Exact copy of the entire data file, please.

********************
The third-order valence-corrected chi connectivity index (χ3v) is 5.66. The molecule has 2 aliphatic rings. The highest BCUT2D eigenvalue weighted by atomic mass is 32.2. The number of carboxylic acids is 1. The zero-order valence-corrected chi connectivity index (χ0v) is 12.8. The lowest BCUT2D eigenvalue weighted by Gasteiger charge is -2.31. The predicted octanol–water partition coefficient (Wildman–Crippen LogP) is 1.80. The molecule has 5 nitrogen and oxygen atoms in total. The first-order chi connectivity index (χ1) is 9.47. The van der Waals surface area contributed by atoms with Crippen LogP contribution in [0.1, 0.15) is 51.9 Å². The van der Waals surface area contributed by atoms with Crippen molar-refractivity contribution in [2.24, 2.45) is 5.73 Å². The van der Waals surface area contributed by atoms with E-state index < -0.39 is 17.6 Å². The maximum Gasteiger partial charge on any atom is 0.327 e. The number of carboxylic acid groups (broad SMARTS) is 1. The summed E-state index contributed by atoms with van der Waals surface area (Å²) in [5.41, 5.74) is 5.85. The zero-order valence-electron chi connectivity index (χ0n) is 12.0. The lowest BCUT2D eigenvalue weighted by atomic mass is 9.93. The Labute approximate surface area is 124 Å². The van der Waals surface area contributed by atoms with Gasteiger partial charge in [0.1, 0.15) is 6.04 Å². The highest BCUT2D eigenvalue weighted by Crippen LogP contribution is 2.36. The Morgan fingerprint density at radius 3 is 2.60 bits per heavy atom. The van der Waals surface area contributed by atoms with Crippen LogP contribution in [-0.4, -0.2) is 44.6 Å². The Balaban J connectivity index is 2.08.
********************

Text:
The third-order valence-corrected chi connectivity index (χ3v) is 5.66. The molecule has 2 aliphatic rings. The highest BCUT2D eigenvalue weighted by atomic mass is 32.2. The number of carboxylic acids is 1. The zero-order valence-corrected chi connectivity index (χ0v) is 12.8. The lowest BCUT2D eigenvalue weighted by Gasteiger charge is -2.31. The predicted octanol–water partition coefficient (Wildman–Crippen LogP) is 1.80. The molecule has 5 nitrogen and oxygen atoms in total. The first-order chi connectivity index (χ1) is 9.47. The van der Waals surface area contributed by atoms with Crippen LogP contribution in [0.1, 0.15) is 51.9 Å². The van der Waals surface area contributed by atoms with Crippen molar-refractivity contribution in [2.24, 2.45) is 5.73 Å². The van der Waals surface area contributed by atoms with E-state index < -0.39 is 17.6 Å². The maximum Gasteiger partial charge on any atom is 0.327 e. The number of carboxylic acid groups (broad SMARTS) is 1. The summed E-state index contributed by atoms with van der Waals surface area (Å²) in [5.41, 5.74) is 5.85. The zero-order valence-electron chi connectivity index (χ0n) is 12.0. The lowest BCUT2D eigenvalue weighted by atomic mass is 9.93. The Labute approximate surface area is 124 Å². The van der Waals surface area contributed by atoms with Gasteiger partial charge in [0.1, 0.15) is 6.04 Å². The highest BCUT2D eigenvalue weighted by Crippen LogP contribution is 2.36. The Morgan fingerprint density at radius 3 is 2.60 bits per heavy atom. The van der Waals surface area contributed by atoms with Crippen LogP contribution in [-0.4, -0.2) is 44.6 Å². The Balaban J connectivity index is 2.08.